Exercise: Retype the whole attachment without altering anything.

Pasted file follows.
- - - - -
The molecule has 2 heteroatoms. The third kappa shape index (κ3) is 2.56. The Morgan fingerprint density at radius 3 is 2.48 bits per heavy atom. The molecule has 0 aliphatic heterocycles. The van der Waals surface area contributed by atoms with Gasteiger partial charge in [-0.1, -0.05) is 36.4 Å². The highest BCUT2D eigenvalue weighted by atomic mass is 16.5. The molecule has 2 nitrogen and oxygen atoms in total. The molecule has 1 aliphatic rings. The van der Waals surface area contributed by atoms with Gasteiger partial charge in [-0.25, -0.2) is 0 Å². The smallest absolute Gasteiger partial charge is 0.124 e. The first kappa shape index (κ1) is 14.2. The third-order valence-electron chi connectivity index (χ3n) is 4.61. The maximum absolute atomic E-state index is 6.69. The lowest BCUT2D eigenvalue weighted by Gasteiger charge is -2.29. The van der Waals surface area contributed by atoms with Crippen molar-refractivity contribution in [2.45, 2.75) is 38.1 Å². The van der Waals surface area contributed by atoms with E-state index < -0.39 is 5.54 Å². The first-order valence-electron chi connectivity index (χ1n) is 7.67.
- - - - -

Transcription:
The molecule has 2 heteroatoms. The third kappa shape index (κ3) is 2.56. The Morgan fingerprint density at radius 3 is 2.48 bits per heavy atom. The molecule has 0 aliphatic heterocycles. The van der Waals surface area contributed by atoms with Gasteiger partial charge in [-0.1, -0.05) is 36.4 Å². The highest BCUT2D eigenvalue weighted by atomic mass is 16.5. The molecule has 2 nitrogen and oxygen atoms in total. The molecule has 1 aliphatic rings. The van der Waals surface area contributed by atoms with Gasteiger partial charge in [-0.25, -0.2) is 0 Å². The smallest absolute Gasteiger partial charge is 0.124 e. The first kappa shape index (κ1) is 14.2. The third-order valence-electron chi connectivity index (χ3n) is 4.61. The maximum absolute atomic E-state index is 6.69. The lowest BCUT2D eigenvalue weighted by Gasteiger charge is -2.29. The van der Waals surface area contributed by atoms with Crippen molar-refractivity contribution in [2.45, 2.75) is 38.1 Å². The van der Waals surface area contributed by atoms with E-state index < -0.39 is 5.54 Å². The first-order valence-electron chi connectivity index (χ1n) is 7.67.